Welcome to the graduate program in Behavioral Neuroscience
Behavioral neuroscience explores the interplay between what happens inside the brain and what the brain does, how genetic and environmental factors influence the physiological, anatomical, and epigenetic processes inside the brain that manifest in organismal behavior. Students joining our PhD graduate program gain outstanding training and mentorship across these boundaries of biology and behavior through studies of a variety of vertebrate species, including humans, rodents, and non-human primates. Our faculty offers expertise in the neurobiology of substance abuse, cognitive and affective neuroscience, behavioral genetics, animal communication, learning and memory, social neuroscience, and impulsivity. We integrate our diverse interests through the highly collaborative structure and collegiality of our program.
We accept students with a diverse array of qualifications and encourage applications from those who have completed undergraduate coursework in biopsychology or neuroscience and other basic biological science areas that are useful for studies in behavioral neuroscience (e.g., biology,chemistry). Applicants are strongly
encouraged to have completed at least one semester of physical chemistry
and at least one semester of organic chemistry prior to submittal of their
application to our program.
During the first year of our graduate program, students participate in laboratory research rotations to identify a mutual fit with a laboratory and faculty mentor. By the end of the second year, students have completed required coursework and a research proposal. Students then focus on their research. After graduating, some students pursue postdoctoral fellowships and others apply their expertise to careers in industry, government or communications.
Dr. Garet Lahvis
Graduate Program Director
Brief Overview of Program Requirements
Students must complete all of the following didactic courses during the first year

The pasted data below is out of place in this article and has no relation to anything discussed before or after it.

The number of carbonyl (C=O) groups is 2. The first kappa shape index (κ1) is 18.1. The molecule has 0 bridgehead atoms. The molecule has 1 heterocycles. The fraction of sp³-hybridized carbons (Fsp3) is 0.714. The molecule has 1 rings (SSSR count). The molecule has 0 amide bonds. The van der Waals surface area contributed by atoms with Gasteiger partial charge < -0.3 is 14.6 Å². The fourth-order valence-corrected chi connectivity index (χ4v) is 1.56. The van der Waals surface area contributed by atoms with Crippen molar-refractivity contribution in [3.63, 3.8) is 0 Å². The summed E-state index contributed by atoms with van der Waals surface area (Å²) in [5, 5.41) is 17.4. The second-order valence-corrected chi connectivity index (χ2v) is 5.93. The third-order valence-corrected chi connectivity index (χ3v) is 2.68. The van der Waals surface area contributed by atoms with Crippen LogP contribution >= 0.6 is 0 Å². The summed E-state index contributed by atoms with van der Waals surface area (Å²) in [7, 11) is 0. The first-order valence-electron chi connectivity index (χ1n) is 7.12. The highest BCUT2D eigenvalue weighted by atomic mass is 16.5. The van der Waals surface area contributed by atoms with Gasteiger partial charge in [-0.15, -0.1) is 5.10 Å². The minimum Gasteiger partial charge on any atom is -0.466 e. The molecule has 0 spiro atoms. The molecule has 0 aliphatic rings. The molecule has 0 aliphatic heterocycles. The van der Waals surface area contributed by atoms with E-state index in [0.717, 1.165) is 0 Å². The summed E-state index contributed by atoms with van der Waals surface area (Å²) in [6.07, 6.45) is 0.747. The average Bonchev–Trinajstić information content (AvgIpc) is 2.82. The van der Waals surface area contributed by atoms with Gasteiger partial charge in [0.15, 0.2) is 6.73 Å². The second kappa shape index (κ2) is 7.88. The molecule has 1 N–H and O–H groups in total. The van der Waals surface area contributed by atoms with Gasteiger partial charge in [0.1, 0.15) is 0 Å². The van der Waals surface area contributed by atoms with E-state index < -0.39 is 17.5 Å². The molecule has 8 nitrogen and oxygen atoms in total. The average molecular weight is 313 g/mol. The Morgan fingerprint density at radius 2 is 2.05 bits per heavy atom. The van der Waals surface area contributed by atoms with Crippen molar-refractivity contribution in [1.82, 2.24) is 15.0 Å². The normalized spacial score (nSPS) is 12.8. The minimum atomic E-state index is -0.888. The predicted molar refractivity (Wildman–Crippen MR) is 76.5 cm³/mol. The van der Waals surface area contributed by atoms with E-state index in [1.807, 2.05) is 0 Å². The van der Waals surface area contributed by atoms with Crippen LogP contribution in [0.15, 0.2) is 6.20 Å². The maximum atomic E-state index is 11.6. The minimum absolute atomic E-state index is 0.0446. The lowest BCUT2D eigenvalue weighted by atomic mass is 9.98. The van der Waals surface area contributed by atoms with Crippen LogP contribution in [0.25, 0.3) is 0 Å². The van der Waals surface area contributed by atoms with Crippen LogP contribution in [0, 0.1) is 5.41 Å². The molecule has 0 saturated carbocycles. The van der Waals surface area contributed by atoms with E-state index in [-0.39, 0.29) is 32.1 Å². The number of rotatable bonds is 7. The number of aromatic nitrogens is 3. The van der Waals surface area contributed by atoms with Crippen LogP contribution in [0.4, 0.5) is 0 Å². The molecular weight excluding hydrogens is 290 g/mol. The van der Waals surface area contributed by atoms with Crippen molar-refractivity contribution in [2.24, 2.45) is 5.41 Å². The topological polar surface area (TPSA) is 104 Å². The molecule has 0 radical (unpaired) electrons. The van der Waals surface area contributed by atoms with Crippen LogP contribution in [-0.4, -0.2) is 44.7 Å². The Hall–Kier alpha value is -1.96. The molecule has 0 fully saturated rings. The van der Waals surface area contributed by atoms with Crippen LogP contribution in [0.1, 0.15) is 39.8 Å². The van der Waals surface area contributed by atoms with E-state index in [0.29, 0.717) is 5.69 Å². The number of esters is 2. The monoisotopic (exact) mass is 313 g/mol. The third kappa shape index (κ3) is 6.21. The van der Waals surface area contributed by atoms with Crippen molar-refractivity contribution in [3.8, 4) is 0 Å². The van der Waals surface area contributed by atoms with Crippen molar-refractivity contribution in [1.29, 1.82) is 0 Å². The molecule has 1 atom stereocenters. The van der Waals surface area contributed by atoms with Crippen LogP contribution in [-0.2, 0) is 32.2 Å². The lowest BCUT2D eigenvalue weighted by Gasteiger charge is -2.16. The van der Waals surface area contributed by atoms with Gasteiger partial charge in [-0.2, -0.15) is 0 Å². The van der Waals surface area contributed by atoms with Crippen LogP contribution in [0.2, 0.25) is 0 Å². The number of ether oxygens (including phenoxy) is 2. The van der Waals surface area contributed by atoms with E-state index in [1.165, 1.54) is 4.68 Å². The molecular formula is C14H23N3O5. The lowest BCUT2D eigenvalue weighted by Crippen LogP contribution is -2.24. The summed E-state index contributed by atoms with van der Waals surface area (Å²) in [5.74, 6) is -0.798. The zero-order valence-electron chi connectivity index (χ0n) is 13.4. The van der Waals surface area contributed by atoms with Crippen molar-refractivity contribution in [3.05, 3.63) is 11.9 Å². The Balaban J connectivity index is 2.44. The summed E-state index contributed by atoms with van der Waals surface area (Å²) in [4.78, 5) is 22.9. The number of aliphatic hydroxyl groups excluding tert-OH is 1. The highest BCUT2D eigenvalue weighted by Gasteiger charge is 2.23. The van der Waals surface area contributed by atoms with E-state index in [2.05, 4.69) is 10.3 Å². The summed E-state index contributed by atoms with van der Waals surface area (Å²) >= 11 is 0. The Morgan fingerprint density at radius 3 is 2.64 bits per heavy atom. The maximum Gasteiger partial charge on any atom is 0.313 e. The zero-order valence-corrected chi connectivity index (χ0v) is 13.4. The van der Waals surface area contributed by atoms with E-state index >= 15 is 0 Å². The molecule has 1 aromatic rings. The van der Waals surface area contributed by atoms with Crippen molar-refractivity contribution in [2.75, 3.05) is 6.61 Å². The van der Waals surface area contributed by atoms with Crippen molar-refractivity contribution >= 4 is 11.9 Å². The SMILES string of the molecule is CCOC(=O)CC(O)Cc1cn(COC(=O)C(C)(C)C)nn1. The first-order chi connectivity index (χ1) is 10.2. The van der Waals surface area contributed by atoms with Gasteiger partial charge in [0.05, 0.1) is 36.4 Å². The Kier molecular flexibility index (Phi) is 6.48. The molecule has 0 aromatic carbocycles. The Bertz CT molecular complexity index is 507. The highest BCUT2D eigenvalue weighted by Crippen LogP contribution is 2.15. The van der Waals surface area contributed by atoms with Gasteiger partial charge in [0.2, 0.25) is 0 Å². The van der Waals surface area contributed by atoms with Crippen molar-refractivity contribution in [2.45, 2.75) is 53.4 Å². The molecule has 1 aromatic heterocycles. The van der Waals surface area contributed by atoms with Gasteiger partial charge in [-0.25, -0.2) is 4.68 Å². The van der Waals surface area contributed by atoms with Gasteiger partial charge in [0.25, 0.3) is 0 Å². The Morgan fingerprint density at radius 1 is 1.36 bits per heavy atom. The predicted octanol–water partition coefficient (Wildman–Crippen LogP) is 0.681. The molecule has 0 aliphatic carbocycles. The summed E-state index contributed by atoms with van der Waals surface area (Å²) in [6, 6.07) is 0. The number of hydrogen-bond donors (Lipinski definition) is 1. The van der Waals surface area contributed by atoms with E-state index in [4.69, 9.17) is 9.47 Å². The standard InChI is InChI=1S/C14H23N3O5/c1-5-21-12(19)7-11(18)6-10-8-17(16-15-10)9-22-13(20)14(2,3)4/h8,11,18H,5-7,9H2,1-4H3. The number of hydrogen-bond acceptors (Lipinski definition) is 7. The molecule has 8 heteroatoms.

- CONJ 650 The Practice and Ethics of Science
- CONJ 620 Biostatistics (or other relevant statistics course)
- BEHN 607 Issues in Behavioral Neuroscience Seminar
- BEHN 624 Neurophysiological Basis of Behavior
- NEUS 625 Cellular and Molecular Neurobiology
- BEHN 640 Behavioral Systems Neuroscience
An additional 9 hours of elective credits are required, but do not need to be completed in the first year.
New graduate students participate in 2-4 research rotations during their first year. The objective of rotations are to (a) match the interests of the student with available research opportunities and (b) assign faculty who are willing and have the resources needed to serve as the student's faculty mentor after the first year.
During the first year of graduate training, students are expected to obtain experience in the critical evaluation of original research reports. This training is provided in part by the core courses and is typically supplemented by a program of supervised reading with their research advisors.
The preliminary or "reprint" exam serves to set a standard
of competency in the critical evaluation of research articles and in oral
expression, a standard which students are expected to attain early in their
graduate career. In addition, it helps faculty to identify areas of weakness in
All students must pass a written qualifying examination to advance to candidacy for the Ph.D.
The qualifying exam follow the format of a formal NIH-NRSA proposal and including three parts:
- Written proposal
- Oral presentation
- Oral examination.
A written Ph.D. Research Proposal must be submitted by the student and approved by the departmental Dissertation Advisory Committee by the end of the 3rd year.
All students must complete a Ph.D. dissertation and pass the Graduate Council Oral Examination. It is generally expected that students will complete this requirement during 5th year of training.
Please note that the above is a brief overview and does not include all detailed program requirements.